The connection among situations, thoughts, and feelings can be further explored by having depressed students keep a diary in which they record the situations they are in, how they felt in each situation, and what was going through their minds at the time. The school counselor and student can mutually review the diary and examine and work to change any negative thoughts that are evident. If some episodes of negative moods are due to unchangeable negative situations (e.g., a student living in a violent home), a discussion about coping strategies can ensue.
Guideline 5: Challenge Pessimistic and Constricted Thinking
A substantial body of research points to a link between negative cognitions and depressive symptoms (Garber, Weiss, & Shanley, 1993; Gladstone & Kaslow, 1995; Ostrander, Weinfurt, & Nay, 1998). From Aaron Beck's notion that depressed individuals tend to have a negative view of themselves, the world, and the future (Beck, Rush, Shaw, & Emery, 1979) to the assertion of Martin Seligman and his colleagues (Burns & Seligman, 1991) that depressed persons tend to have a negative explanatory style (i.e., view their failures as being due to personal failings on their part, while refusing to take credit for their successes), a number of theorists and researchers have pointed to the crucial role cognitions play in depression. Research suggests that sad and unpopular children tend to base their self-esteem on select areas of competence, thereby undervaluing other possible areas of strength (Martin, Cole, Clausen, Logan, & Wilson Strosher, 2003). Finding a way to challenge the pessimistic and constricted thinking of students with depression, therefore, seems to be a promising avenue for intervention, particularly because preliminary results support the effectiveness of programs designed to encourage a mote positive explanatory style in children with depressed mood (Gillham, Reivich, Jaycox, & Seligman, 1995).
Individual and group counseling applications. There are a number of concrete strategies and activities that school counselors can use in individual or group settings to challenge the pessimistic thinking of students with depressive disorders. One approach is to assist students in identifying pessimistic or distorted thinking by having them evaluate their thoughts using a list of possible thinking errors (Merrell, 2001). Items on this list include black-and-white thinking, using binocular vision (i.e., seeing problems as being bigger than they really are or seeing personal strengths as being smaller than they really are), and accepting criticism but not compliments. A related technique is to simply ask students "What's the evidence?" or "Is there another way to look at it?" when they describe their distorted thoughts (Stark et al., 1994). Another approach is to discuss with students events they have recently experienced in which they felt depressed, probing for underlying pessimistic thoughts. Once these thoughts are identified, the school counselor and students can jointly develop more realistic and productive replacement thoughts. With adolescents, this process can be aided by having them keep the type of thought diary described previously, where they record significant events in their day, along with their associated thoughts and feelings.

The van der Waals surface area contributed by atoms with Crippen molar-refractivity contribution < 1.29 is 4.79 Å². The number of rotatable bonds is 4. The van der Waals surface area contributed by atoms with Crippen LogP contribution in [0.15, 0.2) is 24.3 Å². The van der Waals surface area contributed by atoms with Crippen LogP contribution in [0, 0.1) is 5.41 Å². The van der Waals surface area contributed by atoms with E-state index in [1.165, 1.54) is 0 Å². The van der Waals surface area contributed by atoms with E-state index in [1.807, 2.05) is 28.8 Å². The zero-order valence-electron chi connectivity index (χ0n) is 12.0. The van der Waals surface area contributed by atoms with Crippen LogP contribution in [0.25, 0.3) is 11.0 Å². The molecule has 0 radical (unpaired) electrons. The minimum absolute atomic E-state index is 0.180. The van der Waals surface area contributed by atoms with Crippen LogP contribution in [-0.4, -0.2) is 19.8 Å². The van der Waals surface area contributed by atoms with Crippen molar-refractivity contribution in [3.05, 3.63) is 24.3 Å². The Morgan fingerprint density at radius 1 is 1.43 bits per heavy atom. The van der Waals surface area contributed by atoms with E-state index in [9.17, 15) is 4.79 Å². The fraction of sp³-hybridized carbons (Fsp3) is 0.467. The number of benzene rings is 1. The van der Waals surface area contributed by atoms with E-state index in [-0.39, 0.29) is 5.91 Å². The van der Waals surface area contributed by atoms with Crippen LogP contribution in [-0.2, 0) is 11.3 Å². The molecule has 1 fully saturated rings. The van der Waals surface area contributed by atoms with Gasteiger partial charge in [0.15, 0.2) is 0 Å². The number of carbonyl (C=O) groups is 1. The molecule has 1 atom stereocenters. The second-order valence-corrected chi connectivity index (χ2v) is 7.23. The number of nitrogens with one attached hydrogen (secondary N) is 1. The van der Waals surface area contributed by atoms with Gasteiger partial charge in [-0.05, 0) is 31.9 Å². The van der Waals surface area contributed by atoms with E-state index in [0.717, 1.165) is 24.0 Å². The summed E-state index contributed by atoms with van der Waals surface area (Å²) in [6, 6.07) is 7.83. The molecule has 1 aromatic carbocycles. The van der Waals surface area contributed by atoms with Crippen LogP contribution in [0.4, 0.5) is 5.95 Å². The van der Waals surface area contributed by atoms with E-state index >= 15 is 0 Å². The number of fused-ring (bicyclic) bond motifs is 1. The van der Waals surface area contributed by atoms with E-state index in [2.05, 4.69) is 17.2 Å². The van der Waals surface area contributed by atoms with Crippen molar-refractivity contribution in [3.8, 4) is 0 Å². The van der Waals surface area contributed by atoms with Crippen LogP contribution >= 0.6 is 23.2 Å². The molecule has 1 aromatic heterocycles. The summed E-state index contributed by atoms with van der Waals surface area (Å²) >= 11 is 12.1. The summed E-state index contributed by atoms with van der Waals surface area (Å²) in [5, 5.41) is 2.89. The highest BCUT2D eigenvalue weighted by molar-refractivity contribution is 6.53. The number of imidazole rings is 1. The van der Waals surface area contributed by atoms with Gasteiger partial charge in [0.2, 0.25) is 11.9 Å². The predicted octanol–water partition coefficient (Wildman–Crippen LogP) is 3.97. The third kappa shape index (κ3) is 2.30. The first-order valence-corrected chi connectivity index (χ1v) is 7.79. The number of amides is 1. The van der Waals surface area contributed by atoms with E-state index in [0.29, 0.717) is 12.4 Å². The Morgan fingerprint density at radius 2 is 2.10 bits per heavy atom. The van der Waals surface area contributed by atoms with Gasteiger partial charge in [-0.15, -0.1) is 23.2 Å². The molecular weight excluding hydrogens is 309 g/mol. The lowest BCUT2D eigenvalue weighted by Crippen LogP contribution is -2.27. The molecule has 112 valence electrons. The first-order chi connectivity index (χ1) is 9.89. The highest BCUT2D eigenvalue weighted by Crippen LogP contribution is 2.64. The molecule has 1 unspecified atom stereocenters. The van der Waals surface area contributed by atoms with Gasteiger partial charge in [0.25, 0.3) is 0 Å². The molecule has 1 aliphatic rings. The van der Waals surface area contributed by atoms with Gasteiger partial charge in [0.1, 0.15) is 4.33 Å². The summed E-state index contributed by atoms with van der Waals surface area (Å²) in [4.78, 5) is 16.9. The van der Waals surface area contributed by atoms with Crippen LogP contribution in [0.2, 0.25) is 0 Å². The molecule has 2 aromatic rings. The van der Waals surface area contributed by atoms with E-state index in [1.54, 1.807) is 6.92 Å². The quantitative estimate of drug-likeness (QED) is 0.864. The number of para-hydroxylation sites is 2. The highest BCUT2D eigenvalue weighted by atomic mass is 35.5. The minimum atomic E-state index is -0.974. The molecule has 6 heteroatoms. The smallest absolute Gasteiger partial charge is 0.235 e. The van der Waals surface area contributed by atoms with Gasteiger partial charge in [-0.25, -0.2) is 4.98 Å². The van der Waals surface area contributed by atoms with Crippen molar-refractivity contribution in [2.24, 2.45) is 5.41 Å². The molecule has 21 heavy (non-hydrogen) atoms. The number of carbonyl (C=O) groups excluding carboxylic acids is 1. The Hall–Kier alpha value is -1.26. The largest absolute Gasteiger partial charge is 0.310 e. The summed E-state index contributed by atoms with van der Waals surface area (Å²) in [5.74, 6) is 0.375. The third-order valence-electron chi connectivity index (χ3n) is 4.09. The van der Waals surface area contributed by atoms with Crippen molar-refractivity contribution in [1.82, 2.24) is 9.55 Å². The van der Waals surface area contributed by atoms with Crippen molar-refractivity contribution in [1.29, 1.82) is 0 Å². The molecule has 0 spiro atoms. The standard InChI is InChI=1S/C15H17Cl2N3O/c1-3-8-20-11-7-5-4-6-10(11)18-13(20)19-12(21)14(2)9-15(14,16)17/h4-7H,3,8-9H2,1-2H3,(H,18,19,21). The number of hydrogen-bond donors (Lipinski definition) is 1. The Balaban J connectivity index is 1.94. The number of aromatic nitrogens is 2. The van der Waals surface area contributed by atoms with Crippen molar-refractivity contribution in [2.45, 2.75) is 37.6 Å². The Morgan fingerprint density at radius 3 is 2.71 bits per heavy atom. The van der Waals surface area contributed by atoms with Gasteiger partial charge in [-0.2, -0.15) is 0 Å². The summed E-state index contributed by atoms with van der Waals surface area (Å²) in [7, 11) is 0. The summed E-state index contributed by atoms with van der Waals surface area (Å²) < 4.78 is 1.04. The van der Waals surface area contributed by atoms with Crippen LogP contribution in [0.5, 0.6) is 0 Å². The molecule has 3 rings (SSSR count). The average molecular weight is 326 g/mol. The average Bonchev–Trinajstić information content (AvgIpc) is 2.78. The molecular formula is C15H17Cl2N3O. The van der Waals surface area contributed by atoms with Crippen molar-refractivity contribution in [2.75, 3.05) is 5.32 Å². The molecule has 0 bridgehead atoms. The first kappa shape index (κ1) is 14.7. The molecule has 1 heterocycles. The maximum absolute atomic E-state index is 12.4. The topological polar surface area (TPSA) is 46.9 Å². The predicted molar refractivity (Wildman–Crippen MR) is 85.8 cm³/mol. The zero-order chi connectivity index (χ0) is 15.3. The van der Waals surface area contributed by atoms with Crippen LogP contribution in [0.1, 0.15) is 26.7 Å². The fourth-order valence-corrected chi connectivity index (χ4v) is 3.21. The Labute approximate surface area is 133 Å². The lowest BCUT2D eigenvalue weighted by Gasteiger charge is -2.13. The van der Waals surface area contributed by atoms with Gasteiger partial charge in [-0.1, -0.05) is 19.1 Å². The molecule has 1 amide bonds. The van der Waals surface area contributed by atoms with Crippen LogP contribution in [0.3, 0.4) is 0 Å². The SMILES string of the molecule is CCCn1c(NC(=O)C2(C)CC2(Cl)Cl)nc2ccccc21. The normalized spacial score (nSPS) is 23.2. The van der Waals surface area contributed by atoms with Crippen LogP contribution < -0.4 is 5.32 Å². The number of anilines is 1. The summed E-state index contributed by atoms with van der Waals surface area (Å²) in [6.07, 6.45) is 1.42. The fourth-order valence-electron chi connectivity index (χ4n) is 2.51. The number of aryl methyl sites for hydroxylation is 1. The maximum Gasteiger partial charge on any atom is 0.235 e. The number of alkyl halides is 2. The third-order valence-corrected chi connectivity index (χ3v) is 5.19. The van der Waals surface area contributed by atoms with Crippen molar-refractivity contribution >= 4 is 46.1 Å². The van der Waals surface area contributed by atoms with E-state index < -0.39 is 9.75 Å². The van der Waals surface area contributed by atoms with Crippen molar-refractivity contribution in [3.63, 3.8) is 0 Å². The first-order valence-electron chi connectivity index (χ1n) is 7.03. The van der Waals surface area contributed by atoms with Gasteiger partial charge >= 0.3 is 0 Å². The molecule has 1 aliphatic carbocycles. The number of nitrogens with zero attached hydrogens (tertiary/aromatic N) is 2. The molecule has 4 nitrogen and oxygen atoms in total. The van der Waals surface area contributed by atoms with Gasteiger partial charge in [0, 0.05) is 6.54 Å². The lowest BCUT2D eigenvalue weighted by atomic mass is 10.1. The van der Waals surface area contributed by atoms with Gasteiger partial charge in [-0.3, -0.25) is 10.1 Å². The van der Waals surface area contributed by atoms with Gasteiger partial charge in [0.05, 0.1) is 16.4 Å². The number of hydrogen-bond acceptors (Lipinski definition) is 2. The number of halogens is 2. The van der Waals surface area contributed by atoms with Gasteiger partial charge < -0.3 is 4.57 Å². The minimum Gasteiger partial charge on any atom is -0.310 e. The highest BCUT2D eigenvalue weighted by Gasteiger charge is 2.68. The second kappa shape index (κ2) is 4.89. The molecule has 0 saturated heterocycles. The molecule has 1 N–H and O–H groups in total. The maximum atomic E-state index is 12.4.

A final strategy school counselors can use to combat the pessimistic thinking of students with depression is working with the students to develop positive statements that they can say to themselves in situations that typically elicit depressive feelings. The key is to develop statements that are not generic but are individualized and that feel realistic to the student. As an example, a student faced with a difficult math test might use the statement "I have never failed a math test before, and even if I do I am still an A student in my other subjects," rather than the genetic "I am smart."